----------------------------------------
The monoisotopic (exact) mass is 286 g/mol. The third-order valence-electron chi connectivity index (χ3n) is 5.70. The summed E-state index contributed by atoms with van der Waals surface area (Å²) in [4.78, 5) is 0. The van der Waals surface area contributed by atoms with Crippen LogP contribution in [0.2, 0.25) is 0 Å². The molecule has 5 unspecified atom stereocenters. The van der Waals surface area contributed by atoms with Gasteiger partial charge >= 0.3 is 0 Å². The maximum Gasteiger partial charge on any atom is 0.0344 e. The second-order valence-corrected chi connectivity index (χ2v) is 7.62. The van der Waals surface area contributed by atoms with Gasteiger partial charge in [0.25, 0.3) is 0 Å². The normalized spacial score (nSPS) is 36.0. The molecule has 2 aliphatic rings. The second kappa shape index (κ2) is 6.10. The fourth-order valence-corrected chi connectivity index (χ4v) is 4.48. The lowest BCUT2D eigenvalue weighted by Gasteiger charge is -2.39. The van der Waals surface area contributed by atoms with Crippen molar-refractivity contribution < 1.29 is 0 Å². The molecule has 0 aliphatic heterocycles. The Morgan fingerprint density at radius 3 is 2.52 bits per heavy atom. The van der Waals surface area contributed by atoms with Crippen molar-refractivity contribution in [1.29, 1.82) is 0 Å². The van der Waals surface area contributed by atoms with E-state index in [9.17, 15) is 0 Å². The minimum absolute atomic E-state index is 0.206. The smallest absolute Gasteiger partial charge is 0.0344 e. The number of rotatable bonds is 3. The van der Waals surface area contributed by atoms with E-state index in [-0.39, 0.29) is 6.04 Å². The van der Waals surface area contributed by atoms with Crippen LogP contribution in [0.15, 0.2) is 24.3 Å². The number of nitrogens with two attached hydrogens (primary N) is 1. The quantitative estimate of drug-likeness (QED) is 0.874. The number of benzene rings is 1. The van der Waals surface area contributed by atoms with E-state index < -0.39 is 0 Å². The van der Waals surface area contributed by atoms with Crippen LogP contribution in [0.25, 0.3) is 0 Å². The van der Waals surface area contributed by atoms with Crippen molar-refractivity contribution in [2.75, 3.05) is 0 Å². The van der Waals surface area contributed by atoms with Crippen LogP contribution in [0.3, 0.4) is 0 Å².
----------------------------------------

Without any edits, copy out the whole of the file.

The monoisotopic (exact) mass is 286 g/mol. The third-order valence-electron chi connectivity index (χ3n) is 5.70. The summed E-state index contributed by atoms with van der Waals surface area (Å²) in [4.78, 5) is 0. The van der Waals surface area contributed by atoms with Crippen LogP contribution in [0.2, 0.25) is 0 Å². The molecule has 5 unspecified atom stereocenters. The van der Waals surface area contributed by atoms with Gasteiger partial charge >= 0.3 is 0 Å². The maximum Gasteiger partial charge on any atom is 0.0344 e. The second-order valence-corrected chi connectivity index (χ2v) is 7.62. The van der Waals surface area contributed by atoms with Gasteiger partial charge in [0.25, 0.3) is 0 Å². The normalized spacial score (nSPS) is 36.0. The molecule has 2 aliphatic rings. The second kappa shape index (κ2) is 6.10. The fourth-order valence-corrected chi connectivity index (χ4v) is 4.48. The lowest BCUT2D eigenvalue weighted by Gasteiger charge is -2.39. The van der Waals surface area contributed by atoms with Crippen molar-refractivity contribution < 1.29 is 0 Å². The molecule has 0 aliphatic heterocycles. The Morgan fingerprint density at radius 3 is 2.52 bits per heavy atom. The van der Waals surface area contributed by atoms with Crippen molar-refractivity contribution in [1.29, 1.82) is 0 Å². The van der Waals surface area contributed by atoms with E-state index in [9.17, 15) is 0 Å². The minimum absolute atomic E-state index is 0.206. The smallest absolute Gasteiger partial charge is 0.0344 e. The number of rotatable bonds is 3. The van der Waals surface area contributed by atoms with E-state index in [-0.39, 0.29) is 6.04 Å². The van der Waals surface area contributed by atoms with Crippen LogP contribution in [0.15, 0.2) is 24.3 Å². The number of nitrogens with two attached hydrogens (primary N) is 1. The quantitative estimate of drug-likeness (QED) is 0.874. The number of benzene rings is 1. The van der Waals surface area contributed by atoms with E-state index < -0.39 is 0 Å². The van der Waals surface area contributed by atoms with Crippen LogP contribution in [0.25, 0.3) is 0 Å². The van der Waals surface area contributed by atoms with Crippen molar-refractivity contribution in [2.75, 3.05) is 0 Å². The van der Waals surface area contributed by atoms with Crippen LogP contribution in [0.3, 0.4) is 0 Å².